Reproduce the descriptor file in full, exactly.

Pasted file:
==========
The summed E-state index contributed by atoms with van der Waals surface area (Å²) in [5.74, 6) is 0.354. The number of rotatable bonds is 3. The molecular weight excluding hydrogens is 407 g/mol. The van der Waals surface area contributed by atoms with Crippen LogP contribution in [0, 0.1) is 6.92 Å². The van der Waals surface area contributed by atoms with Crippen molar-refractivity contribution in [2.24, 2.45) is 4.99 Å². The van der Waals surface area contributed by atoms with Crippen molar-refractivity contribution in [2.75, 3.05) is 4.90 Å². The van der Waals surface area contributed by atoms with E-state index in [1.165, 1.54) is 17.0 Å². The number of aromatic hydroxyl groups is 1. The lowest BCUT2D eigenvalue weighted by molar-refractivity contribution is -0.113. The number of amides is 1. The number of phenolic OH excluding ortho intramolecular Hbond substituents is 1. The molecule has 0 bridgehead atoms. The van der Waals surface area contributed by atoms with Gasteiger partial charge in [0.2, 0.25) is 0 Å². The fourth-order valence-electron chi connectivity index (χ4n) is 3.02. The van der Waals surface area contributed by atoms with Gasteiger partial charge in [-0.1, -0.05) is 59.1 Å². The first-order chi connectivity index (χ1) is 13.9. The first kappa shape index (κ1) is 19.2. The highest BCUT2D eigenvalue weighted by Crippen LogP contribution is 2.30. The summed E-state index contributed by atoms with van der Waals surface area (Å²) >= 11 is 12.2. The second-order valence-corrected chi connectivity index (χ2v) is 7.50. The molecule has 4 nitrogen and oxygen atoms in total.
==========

The summed E-state index contributed by atoms with van der Waals surface area (Å²) in [5.74, 6) is 0.354. The number of rotatable bonds is 3. The molecular weight excluding hydrogens is 407 g/mol. The van der Waals surface area contributed by atoms with Crippen LogP contribution in [0, 0.1) is 6.92 Å². The van der Waals surface area contributed by atoms with Crippen molar-refractivity contribution in [2.24, 2.45) is 4.99 Å². The van der Waals surface area contributed by atoms with Crippen molar-refractivity contribution in [2.75, 3.05) is 4.90 Å². The van der Waals surface area contributed by atoms with E-state index in [1.165, 1.54) is 17.0 Å². The number of aromatic hydroxyl groups is 1. The lowest BCUT2D eigenvalue weighted by molar-refractivity contribution is -0.113. The number of amides is 1. The number of phenolic OH excluding ortho intramolecular Hbond substituents is 1. The molecule has 0 bridgehead atoms. The van der Waals surface area contributed by atoms with Gasteiger partial charge in [0.2, 0.25) is 0 Å². The fourth-order valence-electron chi connectivity index (χ4n) is 3.02. The van der Waals surface area contributed by atoms with Gasteiger partial charge in [-0.1, -0.05) is 59.1 Å². The first-order chi connectivity index (χ1) is 13.9. The first kappa shape index (κ1) is 19.2. The highest BCUT2D eigenvalue weighted by Crippen LogP contribution is 2.30. The summed E-state index contributed by atoms with van der Waals surface area (Å²) >= 11 is 12.2. The second-order valence-corrected chi connectivity index (χ2v) is 7.50. The molecule has 4 nitrogen and oxygen atoms in total.